Vile vortex

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A vile vortex is any of twelve purported particular geographic areas, arranged in a pattern around the Earth. The term was coined by Ivan T. Sanderson, who cataloged them as the sites of unexplained disappearances and other mysterious phenomena.[1][2]

The arrangement of twelve vile vortices on a map of the Earth.


Ivan T. Sanderson asserts that twelve vortices (famously, the Bermuda Triangle) are situated along particular lines of latitude:[2] five of the vortices are on the same latitude to the south of the equator; five are on the same latitude to the north. The other two are the north and south poles.[3]

The idea has been taken up by other fringe writers, who have argued that the vortices are linked to "subtle matter energy", "ley lines", or "electro-magnetic aberration". The phenomenon is addressed as geometric patterns as explored by Plato, in the book Anti-gravity and the World Grid.[4]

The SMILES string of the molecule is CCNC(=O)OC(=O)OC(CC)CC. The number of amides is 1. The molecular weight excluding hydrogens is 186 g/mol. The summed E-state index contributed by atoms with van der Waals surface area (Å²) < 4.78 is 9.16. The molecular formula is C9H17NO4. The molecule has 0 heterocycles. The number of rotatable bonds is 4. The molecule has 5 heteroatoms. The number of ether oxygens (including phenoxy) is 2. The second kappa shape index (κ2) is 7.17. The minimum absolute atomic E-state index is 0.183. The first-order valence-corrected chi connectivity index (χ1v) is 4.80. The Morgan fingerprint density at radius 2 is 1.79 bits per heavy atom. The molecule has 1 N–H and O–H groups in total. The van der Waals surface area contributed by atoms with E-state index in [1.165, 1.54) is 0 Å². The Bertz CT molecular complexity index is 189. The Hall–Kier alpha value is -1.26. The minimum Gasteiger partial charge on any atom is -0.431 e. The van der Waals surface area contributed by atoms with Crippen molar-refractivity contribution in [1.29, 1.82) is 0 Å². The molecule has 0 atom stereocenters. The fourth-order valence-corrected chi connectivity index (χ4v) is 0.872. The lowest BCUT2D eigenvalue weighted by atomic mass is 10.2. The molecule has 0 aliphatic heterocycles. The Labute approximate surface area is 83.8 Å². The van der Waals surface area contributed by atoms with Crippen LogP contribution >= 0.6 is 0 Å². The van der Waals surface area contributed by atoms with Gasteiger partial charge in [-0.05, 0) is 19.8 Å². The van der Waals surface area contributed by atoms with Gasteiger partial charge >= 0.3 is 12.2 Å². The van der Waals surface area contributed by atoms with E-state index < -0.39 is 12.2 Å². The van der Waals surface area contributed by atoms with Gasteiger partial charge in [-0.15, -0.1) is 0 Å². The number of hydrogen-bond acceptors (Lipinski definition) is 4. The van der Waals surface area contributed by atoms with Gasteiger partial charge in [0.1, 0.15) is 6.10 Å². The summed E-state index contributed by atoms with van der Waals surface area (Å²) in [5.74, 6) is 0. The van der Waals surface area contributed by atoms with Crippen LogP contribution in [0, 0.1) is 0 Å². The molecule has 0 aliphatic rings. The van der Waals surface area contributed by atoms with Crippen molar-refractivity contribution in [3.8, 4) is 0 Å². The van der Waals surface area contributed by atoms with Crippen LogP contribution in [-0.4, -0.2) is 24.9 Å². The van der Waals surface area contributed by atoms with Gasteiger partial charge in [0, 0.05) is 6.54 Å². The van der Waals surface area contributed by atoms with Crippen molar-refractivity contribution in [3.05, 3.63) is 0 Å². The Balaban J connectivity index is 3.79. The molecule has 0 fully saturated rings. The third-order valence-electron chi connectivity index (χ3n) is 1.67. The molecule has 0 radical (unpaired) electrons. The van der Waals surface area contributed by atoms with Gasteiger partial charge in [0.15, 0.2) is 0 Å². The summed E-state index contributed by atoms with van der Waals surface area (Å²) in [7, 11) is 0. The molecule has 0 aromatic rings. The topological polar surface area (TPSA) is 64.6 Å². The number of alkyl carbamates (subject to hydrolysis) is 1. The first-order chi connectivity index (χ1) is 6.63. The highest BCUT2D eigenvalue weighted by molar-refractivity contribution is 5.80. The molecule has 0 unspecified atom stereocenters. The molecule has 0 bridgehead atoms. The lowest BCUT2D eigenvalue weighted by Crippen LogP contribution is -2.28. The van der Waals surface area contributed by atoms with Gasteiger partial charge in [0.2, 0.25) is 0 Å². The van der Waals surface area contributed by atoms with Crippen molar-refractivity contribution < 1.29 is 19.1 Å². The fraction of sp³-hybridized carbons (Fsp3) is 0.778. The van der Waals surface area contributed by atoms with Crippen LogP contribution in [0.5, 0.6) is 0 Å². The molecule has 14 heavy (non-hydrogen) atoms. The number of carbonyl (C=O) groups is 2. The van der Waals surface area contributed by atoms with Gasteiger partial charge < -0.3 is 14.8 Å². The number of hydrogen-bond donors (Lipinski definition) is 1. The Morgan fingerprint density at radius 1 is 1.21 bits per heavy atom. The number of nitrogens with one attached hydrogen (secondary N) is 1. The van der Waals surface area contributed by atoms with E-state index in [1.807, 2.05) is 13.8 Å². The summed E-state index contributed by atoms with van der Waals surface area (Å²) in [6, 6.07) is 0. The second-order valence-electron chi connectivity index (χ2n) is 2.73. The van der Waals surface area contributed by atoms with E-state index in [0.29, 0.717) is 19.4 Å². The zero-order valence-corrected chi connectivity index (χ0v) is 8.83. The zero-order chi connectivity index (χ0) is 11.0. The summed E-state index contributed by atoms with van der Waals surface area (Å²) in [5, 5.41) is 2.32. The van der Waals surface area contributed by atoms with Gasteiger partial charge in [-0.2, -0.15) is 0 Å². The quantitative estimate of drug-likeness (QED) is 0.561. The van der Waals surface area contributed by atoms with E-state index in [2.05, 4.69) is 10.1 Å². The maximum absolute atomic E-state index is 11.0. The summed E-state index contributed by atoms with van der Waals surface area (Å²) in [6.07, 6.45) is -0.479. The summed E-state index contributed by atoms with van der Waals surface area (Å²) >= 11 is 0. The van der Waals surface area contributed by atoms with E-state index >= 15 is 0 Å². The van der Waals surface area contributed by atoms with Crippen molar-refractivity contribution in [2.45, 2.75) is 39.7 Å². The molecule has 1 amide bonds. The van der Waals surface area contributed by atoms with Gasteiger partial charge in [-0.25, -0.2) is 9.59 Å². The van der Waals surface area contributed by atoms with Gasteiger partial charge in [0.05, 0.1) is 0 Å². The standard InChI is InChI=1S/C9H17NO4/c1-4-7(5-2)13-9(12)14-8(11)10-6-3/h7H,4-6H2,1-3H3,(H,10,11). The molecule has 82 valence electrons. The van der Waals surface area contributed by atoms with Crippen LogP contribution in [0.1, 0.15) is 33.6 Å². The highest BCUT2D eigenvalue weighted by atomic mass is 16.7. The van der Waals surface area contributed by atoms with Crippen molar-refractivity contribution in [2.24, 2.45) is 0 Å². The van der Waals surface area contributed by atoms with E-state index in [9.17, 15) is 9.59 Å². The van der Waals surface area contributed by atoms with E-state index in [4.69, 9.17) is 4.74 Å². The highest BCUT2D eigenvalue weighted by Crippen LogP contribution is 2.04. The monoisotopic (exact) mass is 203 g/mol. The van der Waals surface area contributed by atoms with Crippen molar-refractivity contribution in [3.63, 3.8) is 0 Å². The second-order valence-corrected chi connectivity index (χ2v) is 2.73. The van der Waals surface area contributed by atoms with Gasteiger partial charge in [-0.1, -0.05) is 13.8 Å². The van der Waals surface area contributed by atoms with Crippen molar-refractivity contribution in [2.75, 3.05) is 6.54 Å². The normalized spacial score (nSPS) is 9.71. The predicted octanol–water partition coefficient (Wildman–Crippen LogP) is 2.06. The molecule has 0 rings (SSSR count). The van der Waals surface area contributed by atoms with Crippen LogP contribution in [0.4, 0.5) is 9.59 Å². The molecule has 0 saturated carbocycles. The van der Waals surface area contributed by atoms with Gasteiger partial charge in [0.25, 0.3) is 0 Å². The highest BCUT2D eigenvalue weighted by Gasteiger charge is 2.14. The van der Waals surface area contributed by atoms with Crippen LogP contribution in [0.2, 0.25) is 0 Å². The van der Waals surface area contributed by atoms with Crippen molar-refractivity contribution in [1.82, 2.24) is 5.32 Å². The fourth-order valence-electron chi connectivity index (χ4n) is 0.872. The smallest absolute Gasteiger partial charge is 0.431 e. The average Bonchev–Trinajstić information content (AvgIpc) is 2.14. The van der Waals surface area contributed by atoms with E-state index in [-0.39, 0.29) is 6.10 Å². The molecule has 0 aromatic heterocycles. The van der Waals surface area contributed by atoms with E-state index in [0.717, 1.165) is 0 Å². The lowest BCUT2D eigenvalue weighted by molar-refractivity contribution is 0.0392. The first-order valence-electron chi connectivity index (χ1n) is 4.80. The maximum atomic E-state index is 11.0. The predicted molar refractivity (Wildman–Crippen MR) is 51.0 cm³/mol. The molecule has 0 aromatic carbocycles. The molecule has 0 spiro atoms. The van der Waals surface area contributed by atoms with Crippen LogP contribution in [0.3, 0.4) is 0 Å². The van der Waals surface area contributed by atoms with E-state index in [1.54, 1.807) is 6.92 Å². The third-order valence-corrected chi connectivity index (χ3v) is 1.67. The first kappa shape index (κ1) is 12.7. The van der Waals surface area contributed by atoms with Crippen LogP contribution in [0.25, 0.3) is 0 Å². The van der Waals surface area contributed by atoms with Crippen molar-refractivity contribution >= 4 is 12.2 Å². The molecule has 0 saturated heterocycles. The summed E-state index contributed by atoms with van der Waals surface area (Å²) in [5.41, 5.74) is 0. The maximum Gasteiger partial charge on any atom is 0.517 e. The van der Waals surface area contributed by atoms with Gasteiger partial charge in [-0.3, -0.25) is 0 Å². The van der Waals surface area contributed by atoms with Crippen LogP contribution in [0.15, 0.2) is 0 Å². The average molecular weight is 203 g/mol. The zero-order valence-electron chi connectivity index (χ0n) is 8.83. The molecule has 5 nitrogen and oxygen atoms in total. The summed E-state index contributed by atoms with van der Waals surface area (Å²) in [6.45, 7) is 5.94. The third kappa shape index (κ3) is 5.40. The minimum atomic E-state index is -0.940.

Paul Begg, in a series of articles for The Unexplained magazine, criticized the methodology of writers on the subject of unexplained disappearances. He checked original records of the alleged incidents. Often, he found, the ships which were claimed to have mysteriously disappeared actually had a mundane reason for their loss (for instance Raifuku Maru). Some were lost in storms, although the vortex writers would claim that the weather was fine at the time. In other cases, locations of losses were changed to fit the location of the vortex. Sometimes no record was found that the ship had ever existed.[5]


In media

In the dramatized TV episode "The Devil's Graveyards" by History Channel, the phenomenon is explored as a result of magnetism, also citing Sanderson and a variety of other sources. The show attributes a pattern of violent animal behavior and global warming to vile vortices, based on the magnetic changes in the Earth's rotation, with the vortices having been possibly created or exacerbated by intelligent means.[6]

Further reading


  1. Sanderson, Ivan T. (1972). "The Twelve Devil's Graveyards Around the World". Saga.
  2. 2.0 2.1 Neilson, Brett. (2004). Free trade in the Bermuda Triangle — and other tales of counterglobalization. Minneapolis: University of Minnesota Press. pp. 44–45. ISBN 0-8166-3871-3.
  3. Lua error in Module:Citation/CS1/Identifiers at line 47: attempt to index field 'wikibase' (a nil value).
  4. Lua error in Module:Citation/CS1/Identifiers at line 47: attempt to index field 'wikibase' (a nil value).
  5. Begg, Paul. "Tales from the Bermuda Triangle" and succeeding articles, reprinted in Out of This World: Mysteries of Mind, Space and Time (Caxton, 1989), pp 8–22.
  6. Template:Cite episode